The current crisis calls for concerted action at both the European and the international level. The EU has taken a series of bold measures to restore confidence, stability and sustainability in the financial markets.
Portugal has recently come under increasing pressure in financial markets, reflecting rising concerns about the sustainability of its public finances. Starting from a structurally weak economic basis, the current crisis has had a dramatic impact also on Portugal's public finances, which ultimately led to a sharp increase in sovereign spreads, i.e. the difference in the interest rate the country pays compared to that of the Germany, which serves as a benchmark in the euro area. Amidst consecutive downgradings by credit rating agencies of Portuguese sovereign bonds, the country became unable to refinance itself at rates compatible with long-term fiscal sustainability. In parallel, the banking sector which is heavily dependent on external financing, was increasingly cut off from international market funding and has been increasingly relying on the Eurosystem for funding.
In view of this severe economic and financial disturbance, Portugal officially requested financial assistance from the European Union, the euro-area Member States and the International Monetary Fund (IMF) on 7 April 2011 with a view to supporting a policy programme to restore confidence and enable the return of the economy to sustainable growth, and safeguarding financial stability in Portugal, the euro area and the EU. The loan agreement was approved by the Council of the EU and signed on 17 May 2011. The board of the IMF approved the arrangement under its Extended Fund Facility on 20 May 2011.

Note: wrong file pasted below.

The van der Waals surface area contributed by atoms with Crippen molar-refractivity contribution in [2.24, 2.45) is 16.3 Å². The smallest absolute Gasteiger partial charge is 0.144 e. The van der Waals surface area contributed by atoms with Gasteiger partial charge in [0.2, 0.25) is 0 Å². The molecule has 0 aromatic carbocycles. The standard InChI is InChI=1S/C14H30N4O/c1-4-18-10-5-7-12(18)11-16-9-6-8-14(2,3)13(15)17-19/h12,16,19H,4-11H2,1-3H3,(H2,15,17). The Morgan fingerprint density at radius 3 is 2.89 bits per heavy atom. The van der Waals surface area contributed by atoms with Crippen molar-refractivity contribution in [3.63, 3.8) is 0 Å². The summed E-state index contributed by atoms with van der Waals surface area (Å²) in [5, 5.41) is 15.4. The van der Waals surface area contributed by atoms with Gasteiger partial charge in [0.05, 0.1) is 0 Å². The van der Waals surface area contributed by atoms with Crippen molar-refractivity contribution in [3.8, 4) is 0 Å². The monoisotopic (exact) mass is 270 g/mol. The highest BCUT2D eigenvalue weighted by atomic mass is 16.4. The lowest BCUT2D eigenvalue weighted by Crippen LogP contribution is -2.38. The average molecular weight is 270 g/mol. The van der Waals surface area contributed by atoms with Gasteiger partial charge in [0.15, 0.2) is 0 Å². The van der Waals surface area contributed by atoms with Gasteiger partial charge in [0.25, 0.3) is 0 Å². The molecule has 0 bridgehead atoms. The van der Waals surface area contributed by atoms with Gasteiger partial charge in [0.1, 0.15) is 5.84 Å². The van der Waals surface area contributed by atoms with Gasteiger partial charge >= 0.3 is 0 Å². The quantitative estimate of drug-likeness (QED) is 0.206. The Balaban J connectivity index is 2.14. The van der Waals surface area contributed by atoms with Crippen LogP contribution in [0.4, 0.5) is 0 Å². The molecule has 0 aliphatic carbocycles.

The economic and financial adjustment programme aims at restoring confidence in the sovereign and in the banking sector and supporting growth and employment. It foresees comprehensive action on three fronts:
First, deep and frontloaded structural reforms to boost potential growth, create jobs, and improve competitiveness (including through fiscal devaluation). In particular, the Programme contains reforms of the labour market, the judicial system, network industries and housing and services sectors, with a view to strengthening the economy's growth potential, improving competitiveness and facilitating economic adjustment.